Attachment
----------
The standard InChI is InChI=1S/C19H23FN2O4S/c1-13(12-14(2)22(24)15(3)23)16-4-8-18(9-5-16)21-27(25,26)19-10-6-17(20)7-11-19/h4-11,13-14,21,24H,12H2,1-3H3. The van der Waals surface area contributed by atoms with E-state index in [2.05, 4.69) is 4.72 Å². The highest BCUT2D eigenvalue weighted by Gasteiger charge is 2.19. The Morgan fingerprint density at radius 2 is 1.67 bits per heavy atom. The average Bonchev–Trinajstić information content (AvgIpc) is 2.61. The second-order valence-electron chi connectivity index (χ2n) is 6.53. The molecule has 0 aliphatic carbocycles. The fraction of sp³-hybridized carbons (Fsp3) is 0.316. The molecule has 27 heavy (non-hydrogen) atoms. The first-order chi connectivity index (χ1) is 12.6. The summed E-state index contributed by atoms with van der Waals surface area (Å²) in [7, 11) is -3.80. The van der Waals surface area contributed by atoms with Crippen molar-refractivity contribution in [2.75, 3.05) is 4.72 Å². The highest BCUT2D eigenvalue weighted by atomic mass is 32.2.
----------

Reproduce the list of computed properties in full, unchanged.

The standard InChI is InChI=1S/C19H23FN2O4S/c1-13(12-14(2)22(24)15(3)23)16-4-8-18(9-5-16)21-27(25,26)19-10-6-17(20)7-11-19/h4-11,13-14,21,24H,12H2,1-3H3. The van der Waals surface area contributed by atoms with E-state index in [2.05, 4.69) is 4.72 Å². The highest BCUT2D eigenvalue weighted by Gasteiger charge is 2.19. The Morgan fingerprint density at radius 2 is 1.67 bits per heavy atom. The average Bonchev–Trinajstić information content (AvgIpc) is 2.61. The second-order valence-electron chi connectivity index (χ2n) is 6.53. The molecule has 0 aliphatic carbocycles. The fraction of sp³-hybridized carbons (Fsp3) is 0.316. The molecule has 27 heavy (non-hydrogen) atoms. The first-order chi connectivity index (χ1) is 12.6. The summed E-state index contributed by atoms with van der Waals surface area (Å²) in [7, 11) is -3.80. The van der Waals surface area contributed by atoms with Crippen molar-refractivity contribution in [2.75, 3.05) is 4.72 Å². The highest BCUT2D eigenvalue weighted by atomic mass is 32.2.